I don’t know if you’ve seen Amy’s delicious Elderflower cheesecake? I didn’t get a chance to taste her creation, but I have adapted it and it is easily versatile to whatever works seasonally. So here is my rhubarb version and what goes perfectly with rhubarb? Ginger – obvs!

rhubarb cheesecake  Rhubarb vegan cheesecake


For the crust:

50g almonds (soaked for 30 mins)
150g hazelnuts
150g dates
2 tspn ground ginger

For the filling:

350g cashews (soaked overnight, or for at least 4 hours)
85 ml coconut oil
2 tbsp maple syrup
1 tspn vanilla extract
Juice of half a lemon

For the topping:

5 stalks of rhubarb
A thumb sized piece of ginger (grated)
2 tbsp xylitol
3 tbsp water

  • Begin by making the base. In a large, dry frying pan gently toast the hazelnuts on a medium-high heat, for around 5-10mins until the skins begin to darken and peel away. Shake the pan from time to time to prevent burning.
  • Wrap the hazelnuts in a clean cloth and rub vigorously to remove most of the skins.
  • Rinse the soaked almonds in fresh water and combine in a blender with the hazelnuts, dates and ginger. The mixture should start to come together in firm, sticky clumps.
  • Press the base mixture firmly down into a non-stick 20cm springform cake tin.
  • Set in the fridge whilst you prepare the topping.
  • Melt the coconut oil in a pan. Rinse the cashews and put in a high-speed blender along with the coconut oil and remaining ingredients and blend until smooth.
  • Spoon the mixture onto the base and spread out evenly.
  • Set in the fridge for a few hours or overnight.
  • Gently release the springform pan and ease the cheesecake away from the base.
  • Rinse the rhubarb stalks and chop into pieces, add to a pan along with the xylitol, water and grated ginger. Cook on a medium heat for 15-20 minutes until very soft. Stir thoroughly and leave to cool. Once cooled spread evenly over the cheesecake.


Veronica x

Leave a comment

Vietnamese Vegan Phở with Grilled Asparagus

pho with grilled asparagus

Hallelujah! Asparagus is finally here!

spring asparagus

When you eat in tune with the seasons and something that you haven’t eaten in nearly a year comes back into season, it’s defiantly reason to celebrate! I choose to do so by making something extra-specially delicious. Last year Veronica shared this asparagus soup for the illusive two month asparagus window that runs from the end of April to June here in the UK. I have chosen to share one of my all time favourite dishes, a Vietnamese Pho with the addition of some grilled asparagus which is my favourite way to cook it!!

A traditional Pho is all about a slow cooked broth, normally made with beef. However, the main star of the show is really the aromatic spices not the meat so it easily adapts to create a super tasty vegan meal and this version uses a bit of vegetable stock to speed up the process. But of course if you have time, the longer you cook it for the better it’s going to taste!

Vegan pho broth

The broth makes enough to serve four which is great if there’s just two of you, as it means tomorrow’s dinner is going to super quick to make! Add more veggies and noodles if you’re making it for 4 first time round.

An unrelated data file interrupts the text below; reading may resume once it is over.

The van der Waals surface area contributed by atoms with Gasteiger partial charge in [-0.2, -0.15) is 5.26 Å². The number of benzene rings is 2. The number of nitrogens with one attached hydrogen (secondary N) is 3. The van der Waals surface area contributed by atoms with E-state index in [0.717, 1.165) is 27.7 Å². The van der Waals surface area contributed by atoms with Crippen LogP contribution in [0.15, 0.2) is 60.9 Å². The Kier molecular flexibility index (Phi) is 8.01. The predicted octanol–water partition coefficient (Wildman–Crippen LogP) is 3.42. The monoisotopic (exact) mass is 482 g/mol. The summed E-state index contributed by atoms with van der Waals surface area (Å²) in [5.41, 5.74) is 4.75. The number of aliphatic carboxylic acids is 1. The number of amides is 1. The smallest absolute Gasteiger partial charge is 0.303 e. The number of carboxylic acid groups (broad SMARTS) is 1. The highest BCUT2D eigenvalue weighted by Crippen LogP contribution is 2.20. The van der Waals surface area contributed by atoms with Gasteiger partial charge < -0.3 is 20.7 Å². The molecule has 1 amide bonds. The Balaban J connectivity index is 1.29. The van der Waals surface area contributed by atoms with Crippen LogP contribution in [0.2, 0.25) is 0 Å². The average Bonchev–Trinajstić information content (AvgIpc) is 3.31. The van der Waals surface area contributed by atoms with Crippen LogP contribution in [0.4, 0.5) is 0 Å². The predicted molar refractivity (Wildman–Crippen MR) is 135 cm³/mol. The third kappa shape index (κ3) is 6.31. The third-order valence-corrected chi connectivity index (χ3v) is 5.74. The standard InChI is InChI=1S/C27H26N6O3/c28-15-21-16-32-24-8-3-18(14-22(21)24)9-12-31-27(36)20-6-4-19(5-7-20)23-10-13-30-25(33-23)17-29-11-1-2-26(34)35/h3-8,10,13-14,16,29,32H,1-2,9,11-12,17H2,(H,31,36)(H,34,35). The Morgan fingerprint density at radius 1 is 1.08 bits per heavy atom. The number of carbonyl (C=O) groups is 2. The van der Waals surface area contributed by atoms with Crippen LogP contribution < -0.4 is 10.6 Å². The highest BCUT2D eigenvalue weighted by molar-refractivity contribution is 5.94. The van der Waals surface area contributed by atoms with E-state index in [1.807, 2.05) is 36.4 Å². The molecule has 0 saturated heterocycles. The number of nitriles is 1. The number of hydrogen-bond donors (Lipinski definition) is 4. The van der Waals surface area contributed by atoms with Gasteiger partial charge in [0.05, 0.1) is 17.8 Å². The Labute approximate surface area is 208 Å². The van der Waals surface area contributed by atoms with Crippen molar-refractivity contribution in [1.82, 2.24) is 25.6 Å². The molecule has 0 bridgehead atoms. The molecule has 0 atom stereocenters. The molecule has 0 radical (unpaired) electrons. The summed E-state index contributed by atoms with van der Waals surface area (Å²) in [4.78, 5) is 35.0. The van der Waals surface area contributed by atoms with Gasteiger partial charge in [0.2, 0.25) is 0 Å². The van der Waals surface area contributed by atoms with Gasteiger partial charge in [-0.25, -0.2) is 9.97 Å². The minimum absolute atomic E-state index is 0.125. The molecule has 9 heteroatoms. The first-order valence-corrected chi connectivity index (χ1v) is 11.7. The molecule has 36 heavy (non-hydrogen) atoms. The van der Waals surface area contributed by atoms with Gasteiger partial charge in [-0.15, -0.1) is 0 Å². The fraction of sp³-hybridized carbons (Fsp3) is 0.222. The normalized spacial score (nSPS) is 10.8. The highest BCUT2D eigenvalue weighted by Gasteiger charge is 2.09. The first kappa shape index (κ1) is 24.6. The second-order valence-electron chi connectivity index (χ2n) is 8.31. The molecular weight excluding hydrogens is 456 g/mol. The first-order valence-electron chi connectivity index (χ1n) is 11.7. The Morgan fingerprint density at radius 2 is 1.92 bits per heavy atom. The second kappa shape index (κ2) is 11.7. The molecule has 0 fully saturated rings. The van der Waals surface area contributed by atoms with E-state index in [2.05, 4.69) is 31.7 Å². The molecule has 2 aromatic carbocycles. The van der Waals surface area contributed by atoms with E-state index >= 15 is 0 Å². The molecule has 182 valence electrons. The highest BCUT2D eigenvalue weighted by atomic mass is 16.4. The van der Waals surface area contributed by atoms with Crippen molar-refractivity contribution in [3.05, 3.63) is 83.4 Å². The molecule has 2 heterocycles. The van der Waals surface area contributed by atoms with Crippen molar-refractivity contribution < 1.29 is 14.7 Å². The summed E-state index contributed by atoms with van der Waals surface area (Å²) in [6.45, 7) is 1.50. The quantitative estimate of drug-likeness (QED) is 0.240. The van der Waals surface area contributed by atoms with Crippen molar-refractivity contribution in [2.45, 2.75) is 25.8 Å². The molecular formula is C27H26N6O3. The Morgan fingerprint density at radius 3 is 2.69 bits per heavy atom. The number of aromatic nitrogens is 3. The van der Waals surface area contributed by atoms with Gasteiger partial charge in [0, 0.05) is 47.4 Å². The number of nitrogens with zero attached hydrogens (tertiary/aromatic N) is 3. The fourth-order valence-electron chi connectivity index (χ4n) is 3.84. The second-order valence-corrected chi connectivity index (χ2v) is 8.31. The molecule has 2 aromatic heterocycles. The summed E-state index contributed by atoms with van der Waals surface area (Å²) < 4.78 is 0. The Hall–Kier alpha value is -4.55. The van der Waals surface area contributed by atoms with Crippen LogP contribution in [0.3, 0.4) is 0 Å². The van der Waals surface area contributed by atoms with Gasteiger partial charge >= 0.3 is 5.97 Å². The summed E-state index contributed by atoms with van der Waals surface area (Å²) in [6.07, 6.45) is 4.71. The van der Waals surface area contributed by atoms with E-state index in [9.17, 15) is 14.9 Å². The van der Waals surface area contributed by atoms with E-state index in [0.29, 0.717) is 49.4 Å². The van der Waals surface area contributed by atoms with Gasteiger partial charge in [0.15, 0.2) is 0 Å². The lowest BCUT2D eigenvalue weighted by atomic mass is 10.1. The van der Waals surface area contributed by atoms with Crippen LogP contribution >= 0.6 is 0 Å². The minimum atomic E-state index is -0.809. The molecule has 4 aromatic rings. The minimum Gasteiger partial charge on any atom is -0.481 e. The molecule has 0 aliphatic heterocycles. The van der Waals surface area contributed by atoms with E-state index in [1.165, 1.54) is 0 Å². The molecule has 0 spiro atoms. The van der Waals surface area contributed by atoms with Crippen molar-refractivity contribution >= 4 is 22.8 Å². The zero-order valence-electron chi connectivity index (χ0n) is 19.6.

vegan pho vietnamese vegan pho

Vietnamese Vegan Phở with Grilled Asparagus

For the broth:

2 onions
5cm chunk of ginger
3 cinnamon sticks
4 star anise
4 cloves
4 cardomon pods
1 tbsp coriander seeds
1 tsp fennel seeds
1 tsp black peppercorns
1 1/2 litres of vegetable stock made with 1 1/2 tbsp vegan bouillon
1 1/2 tbsp good quality soy sauce (such as kikkoman)
3 carrots
5cm piece young garlic

To serve:

200g brown rice noodles
8 asparagus spears
Seasonal leafy greens, such as kale, chard, pak choi, wild garlic
Large handful of bean sprouts
Fresh herbs such as thai basil, coriander and mint
1 lime, quartered
1 red chilli, sliced

  • Pre-heat the oven to 180C, quarter the onions, leaving the skin on, chop the ginger into a few large chunks and bake for about 15 minutes, using a dash of oil until the edges start to brown.
  • In a large, heavy bottomed pan, dry fry the whole spices until they become aromatic.
  • Roughly chop the carrots and garlic into large chunks and add to the spices with the onion, ginger and stock.
  • Simmer for at least half an hour, when ready strain through a fine sieve or muslin and reheat.
  • Cook your noodles according to the packet instrucitons which should take about 5-10 minutes, then rinse the noodles.
  • Place the asparagus on a baking tray, season and drizzle with olive oil and grill for 5 minutes.
  • You can either lightly steam your greens or just let the broth cook them in the bowl when serving, it really depends on what you’re using. For example I would steam spring greens but not spinach.
  • To serve, divide the noodles between bowls, then pour over the stock. Arrange your raw or lightly steamed greens, bean sprouts, herbs, chilli and lime around the bowl, placing the grilled asparagus on top. Then dig in!

Happy asparagus season!